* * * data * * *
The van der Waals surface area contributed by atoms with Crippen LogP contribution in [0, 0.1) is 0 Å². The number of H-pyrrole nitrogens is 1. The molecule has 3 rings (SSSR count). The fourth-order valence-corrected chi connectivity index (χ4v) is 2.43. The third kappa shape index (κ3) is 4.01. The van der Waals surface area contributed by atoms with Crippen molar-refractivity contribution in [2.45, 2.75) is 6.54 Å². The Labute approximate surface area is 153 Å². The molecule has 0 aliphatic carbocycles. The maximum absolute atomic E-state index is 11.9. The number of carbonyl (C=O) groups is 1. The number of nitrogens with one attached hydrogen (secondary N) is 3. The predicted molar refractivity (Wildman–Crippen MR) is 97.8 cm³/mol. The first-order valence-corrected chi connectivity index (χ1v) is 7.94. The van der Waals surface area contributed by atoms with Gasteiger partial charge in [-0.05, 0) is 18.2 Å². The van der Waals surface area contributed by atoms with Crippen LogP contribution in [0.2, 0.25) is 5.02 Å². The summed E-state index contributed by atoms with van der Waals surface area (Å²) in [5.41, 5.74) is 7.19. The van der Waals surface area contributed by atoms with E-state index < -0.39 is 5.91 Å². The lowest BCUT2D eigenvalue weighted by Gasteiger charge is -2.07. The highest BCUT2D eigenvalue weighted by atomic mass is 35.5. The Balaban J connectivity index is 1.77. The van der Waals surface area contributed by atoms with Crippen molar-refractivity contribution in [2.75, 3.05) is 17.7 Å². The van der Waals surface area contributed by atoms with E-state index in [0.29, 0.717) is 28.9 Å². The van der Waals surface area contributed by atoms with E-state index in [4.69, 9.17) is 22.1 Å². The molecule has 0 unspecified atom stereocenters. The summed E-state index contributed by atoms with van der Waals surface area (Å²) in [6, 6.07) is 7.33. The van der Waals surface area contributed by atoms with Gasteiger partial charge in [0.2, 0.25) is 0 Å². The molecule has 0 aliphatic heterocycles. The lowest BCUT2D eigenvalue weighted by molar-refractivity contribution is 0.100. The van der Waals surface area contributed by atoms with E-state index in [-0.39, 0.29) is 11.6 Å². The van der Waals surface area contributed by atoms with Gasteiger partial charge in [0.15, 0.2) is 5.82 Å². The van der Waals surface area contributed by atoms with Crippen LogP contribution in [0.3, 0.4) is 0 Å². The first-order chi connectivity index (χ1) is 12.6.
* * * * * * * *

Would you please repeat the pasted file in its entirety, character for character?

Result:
The van der Waals surface area contributed by atoms with Crippen LogP contribution in [0, 0.1) is 0 Å². The number of H-pyrrole nitrogens is 1. The molecule has 3 rings (SSSR count). The fourth-order valence-corrected chi connectivity index (χ4v) is 2.43. The third kappa shape index (κ3) is 4.01. The van der Waals surface area contributed by atoms with Crippen molar-refractivity contribution in [2.45, 2.75) is 6.54 Å². The Labute approximate surface area is 153 Å². The molecule has 0 aliphatic carbocycles. The maximum absolute atomic E-state index is 11.9. The number of carbonyl (C=O) groups is 1. The number of nitrogens with one attached hydrogen (secondary N) is 3. The predicted molar refractivity (Wildman–Crippen MR) is 97.8 cm³/mol. The first-order valence-corrected chi connectivity index (χ1v) is 7.94. The van der Waals surface area contributed by atoms with Gasteiger partial charge in [-0.05, 0) is 18.2 Å². The van der Waals surface area contributed by atoms with Crippen LogP contribution in [0.2, 0.25) is 5.02 Å². The summed E-state index contributed by atoms with van der Waals surface area (Å²) in [5.41, 5.74) is 7.19. The van der Waals surface area contributed by atoms with E-state index < -0.39 is 5.91 Å². The lowest BCUT2D eigenvalue weighted by Gasteiger charge is -2.07. The highest BCUT2D eigenvalue weighted by atomic mass is 35.5. The Balaban J connectivity index is 1.77. The van der Waals surface area contributed by atoms with Crippen molar-refractivity contribution in [2.75, 3.05) is 17.7 Å². The van der Waals surface area contributed by atoms with E-state index in [0.29, 0.717) is 28.9 Å². The van der Waals surface area contributed by atoms with E-state index in [4.69, 9.17) is 22.1 Å². The molecule has 0 unspecified atom stereocenters. The summed E-state index contributed by atoms with van der Waals surface area (Å²) in [6, 6.07) is 7.33. The van der Waals surface area contributed by atoms with Gasteiger partial charge in [0.2, 0.25) is 0 Å². The molecule has 0 aliphatic heterocycles. The lowest BCUT2D eigenvalue weighted by molar-refractivity contribution is 0.100. The van der Waals surface area contributed by atoms with E-state index in [-0.39, 0.29) is 11.6 Å². The van der Waals surface area contributed by atoms with Gasteiger partial charge in [0.15, 0.2) is 5.82 Å². The van der Waals surface area contributed by atoms with Crippen LogP contribution in [0.3, 0.4) is 0 Å². The first-order chi connectivity index (χ1) is 12.6.